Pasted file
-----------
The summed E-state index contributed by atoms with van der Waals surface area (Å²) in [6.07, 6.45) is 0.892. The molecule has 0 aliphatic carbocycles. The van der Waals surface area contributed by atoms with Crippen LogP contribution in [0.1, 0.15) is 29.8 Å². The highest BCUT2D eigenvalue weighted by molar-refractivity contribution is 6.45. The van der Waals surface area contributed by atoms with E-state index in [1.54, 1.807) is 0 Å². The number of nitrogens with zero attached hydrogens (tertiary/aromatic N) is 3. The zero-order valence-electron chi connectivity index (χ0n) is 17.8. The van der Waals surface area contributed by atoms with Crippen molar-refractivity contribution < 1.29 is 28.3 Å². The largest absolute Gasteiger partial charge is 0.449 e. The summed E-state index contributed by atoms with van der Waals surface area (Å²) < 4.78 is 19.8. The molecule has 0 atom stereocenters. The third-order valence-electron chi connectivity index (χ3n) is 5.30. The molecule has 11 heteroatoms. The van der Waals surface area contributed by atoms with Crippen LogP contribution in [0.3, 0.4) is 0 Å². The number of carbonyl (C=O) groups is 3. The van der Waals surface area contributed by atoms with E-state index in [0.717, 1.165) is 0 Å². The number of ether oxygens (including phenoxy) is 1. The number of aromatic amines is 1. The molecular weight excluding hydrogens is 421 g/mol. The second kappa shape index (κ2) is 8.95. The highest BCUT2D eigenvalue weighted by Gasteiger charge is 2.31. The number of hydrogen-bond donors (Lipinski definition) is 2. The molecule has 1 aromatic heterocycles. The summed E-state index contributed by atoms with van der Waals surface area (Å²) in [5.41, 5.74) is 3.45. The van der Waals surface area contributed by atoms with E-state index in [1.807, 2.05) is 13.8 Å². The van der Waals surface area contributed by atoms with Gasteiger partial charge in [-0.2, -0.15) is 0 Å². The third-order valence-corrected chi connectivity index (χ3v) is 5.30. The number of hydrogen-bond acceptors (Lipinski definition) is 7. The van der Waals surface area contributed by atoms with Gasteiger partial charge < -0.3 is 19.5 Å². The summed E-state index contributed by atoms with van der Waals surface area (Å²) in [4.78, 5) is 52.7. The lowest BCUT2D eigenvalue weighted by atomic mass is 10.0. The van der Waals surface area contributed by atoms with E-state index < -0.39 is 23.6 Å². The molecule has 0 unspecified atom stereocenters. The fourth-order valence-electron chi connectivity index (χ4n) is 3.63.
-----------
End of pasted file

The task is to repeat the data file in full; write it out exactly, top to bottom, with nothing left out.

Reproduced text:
The summed E-state index contributed by atoms with van der Waals surface area (Å²) in [6.07, 6.45) is 0.892. The molecule has 0 aliphatic carbocycles. The van der Waals surface area contributed by atoms with Crippen LogP contribution in [0.1, 0.15) is 29.8 Å². The highest BCUT2D eigenvalue weighted by molar-refractivity contribution is 6.45. The van der Waals surface area contributed by atoms with E-state index in [1.54, 1.807) is 0 Å². The number of nitrogens with zero attached hydrogens (tertiary/aromatic N) is 3. The zero-order valence-electron chi connectivity index (χ0n) is 17.8. The van der Waals surface area contributed by atoms with Crippen molar-refractivity contribution < 1.29 is 28.3 Å². The largest absolute Gasteiger partial charge is 0.449 e. The summed E-state index contributed by atoms with van der Waals surface area (Å²) < 4.78 is 19.8. The molecule has 0 atom stereocenters. The third-order valence-electron chi connectivity index (χ3n) is 5.30. The molecule has 11 heteroatoms. The van der Waals surface area contributed by atoms with Crippen LogP contribution in [0.3, 0.4) is 0 Å². The number of carbonyl (C=O) groups is 3. The van der Waals surface area contributed by atoms with E-state index in [0.717, 1.165) is 0 Å². The number of ether oxygens (including phenoxy) is 1. The number of aromatic amines is 1. The molecular weight excluding hydrogens is 421 g/mol. The second kappa shape index (κ2) is 8.95. The highest BCUT2D eigenvalue weighted by Gasteiger charge is 2.31. The number of hydrogen-bond donors (Lipinski definition) is 2. The molecule has 1 aromatic heterocycles. The summed E-state index contributed by atoms with van der Waals surface area (Å²) in [5.41, 5.74) is 3.45. The van der Waals surface area contributed by atoms with E-state index in [1.807, 2.05) is 13.8 Å². The van der Waals surface area contributed by atoms with Gasteiger partial charge in [-0.2, -0.15) is 0 Å². The third-order valence-corrected chi connectivity index (χ3v) is 5.30. The number of hydrogen-bond acceptors (Lipinski definition) is 7. The van der Waals surface area contributed by atoms with Gasteiger partial charge < -0.3 is 19.5 Å². The summed E-state index contributed by atoms with van der Waals surface area (Å²) in [4.78, 5) is 52.7. The lowest BCUT2D eigenvalue weighted by atomic mass is 10.0. The van der Waals surface area contributed by atoms with E-state index < -0.39 is 23.6 Å². The molecule has 0 unspecified atom stereocenters. The fourth-order valence-electron chi connectivity index (χ4n) is 3.63.